Stories help us decide which futures are possible, and how those futures may be brought into being. If we pay attention to the stories that a culture holds dear, we discover its deep structure. We learn what is most important to people, what they value, and what they disregard.
When we look at a story, we ask: Who is included? Who is left out? Who is the “hero”? Who gets to write the story? Who is silenced? What “truths” about the world does the story promote? Storytelling is the act of making these decisions anew.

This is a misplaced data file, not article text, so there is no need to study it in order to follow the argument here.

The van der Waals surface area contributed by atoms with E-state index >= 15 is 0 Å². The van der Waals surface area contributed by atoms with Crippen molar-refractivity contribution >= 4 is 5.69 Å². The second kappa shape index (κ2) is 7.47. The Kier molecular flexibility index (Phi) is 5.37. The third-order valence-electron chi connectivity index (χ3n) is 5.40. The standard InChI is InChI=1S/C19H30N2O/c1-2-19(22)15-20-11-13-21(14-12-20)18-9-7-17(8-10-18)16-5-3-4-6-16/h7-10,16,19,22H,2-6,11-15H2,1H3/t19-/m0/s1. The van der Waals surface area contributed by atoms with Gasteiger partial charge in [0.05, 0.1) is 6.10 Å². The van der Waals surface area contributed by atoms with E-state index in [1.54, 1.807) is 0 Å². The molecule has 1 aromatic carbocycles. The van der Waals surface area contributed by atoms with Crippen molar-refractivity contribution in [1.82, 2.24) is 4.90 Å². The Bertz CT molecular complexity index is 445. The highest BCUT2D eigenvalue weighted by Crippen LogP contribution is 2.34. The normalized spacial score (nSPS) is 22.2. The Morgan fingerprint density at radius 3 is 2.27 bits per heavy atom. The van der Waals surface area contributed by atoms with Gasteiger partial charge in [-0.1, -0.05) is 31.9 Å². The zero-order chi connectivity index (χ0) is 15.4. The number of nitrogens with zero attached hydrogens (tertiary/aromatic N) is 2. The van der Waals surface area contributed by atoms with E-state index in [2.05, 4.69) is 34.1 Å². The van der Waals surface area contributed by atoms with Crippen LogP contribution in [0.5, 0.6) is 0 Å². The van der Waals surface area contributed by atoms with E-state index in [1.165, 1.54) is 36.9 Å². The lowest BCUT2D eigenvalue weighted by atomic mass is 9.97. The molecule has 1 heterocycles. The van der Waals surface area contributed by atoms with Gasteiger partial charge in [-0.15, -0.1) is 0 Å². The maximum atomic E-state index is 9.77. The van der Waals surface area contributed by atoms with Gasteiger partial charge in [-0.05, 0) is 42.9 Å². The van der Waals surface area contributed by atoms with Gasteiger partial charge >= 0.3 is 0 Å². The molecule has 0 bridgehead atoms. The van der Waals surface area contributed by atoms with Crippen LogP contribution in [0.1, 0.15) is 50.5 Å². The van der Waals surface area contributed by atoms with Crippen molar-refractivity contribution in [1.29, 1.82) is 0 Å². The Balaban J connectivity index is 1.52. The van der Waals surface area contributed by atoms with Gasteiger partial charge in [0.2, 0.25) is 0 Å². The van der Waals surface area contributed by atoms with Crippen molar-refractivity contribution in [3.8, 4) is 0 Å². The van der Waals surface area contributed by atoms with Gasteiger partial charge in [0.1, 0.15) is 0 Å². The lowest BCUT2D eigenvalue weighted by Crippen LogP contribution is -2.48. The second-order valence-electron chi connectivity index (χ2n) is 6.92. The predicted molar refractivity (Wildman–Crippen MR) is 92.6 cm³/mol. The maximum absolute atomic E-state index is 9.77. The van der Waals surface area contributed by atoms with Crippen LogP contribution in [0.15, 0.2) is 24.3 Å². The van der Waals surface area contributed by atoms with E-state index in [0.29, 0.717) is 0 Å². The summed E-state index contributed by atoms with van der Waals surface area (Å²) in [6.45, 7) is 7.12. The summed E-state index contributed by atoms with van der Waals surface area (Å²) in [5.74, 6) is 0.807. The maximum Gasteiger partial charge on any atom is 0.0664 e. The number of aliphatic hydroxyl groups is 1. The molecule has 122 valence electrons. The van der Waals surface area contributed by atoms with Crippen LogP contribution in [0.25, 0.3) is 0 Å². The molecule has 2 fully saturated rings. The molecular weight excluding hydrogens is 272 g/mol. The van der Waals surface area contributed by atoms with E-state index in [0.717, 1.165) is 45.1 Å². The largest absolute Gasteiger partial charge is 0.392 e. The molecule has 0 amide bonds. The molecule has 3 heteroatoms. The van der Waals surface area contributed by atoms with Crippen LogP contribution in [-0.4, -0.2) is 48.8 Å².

Storytellers aren’t content with the stories that already exist. We have something more to say. We recognize which stories are circulating in our culture, and understand that they can broken apart and rewritten. Storytellers aim to show a part of the world others haven’t seen before, or to help others see that world from an unfamiliar angle. Like all sources of power, storytelling is shaped by access. As we begin to write our stories, it’s important to consider who’s holding the pen as well as what words we’re choosing. When we expand our vision, we expand the range of what seems possible.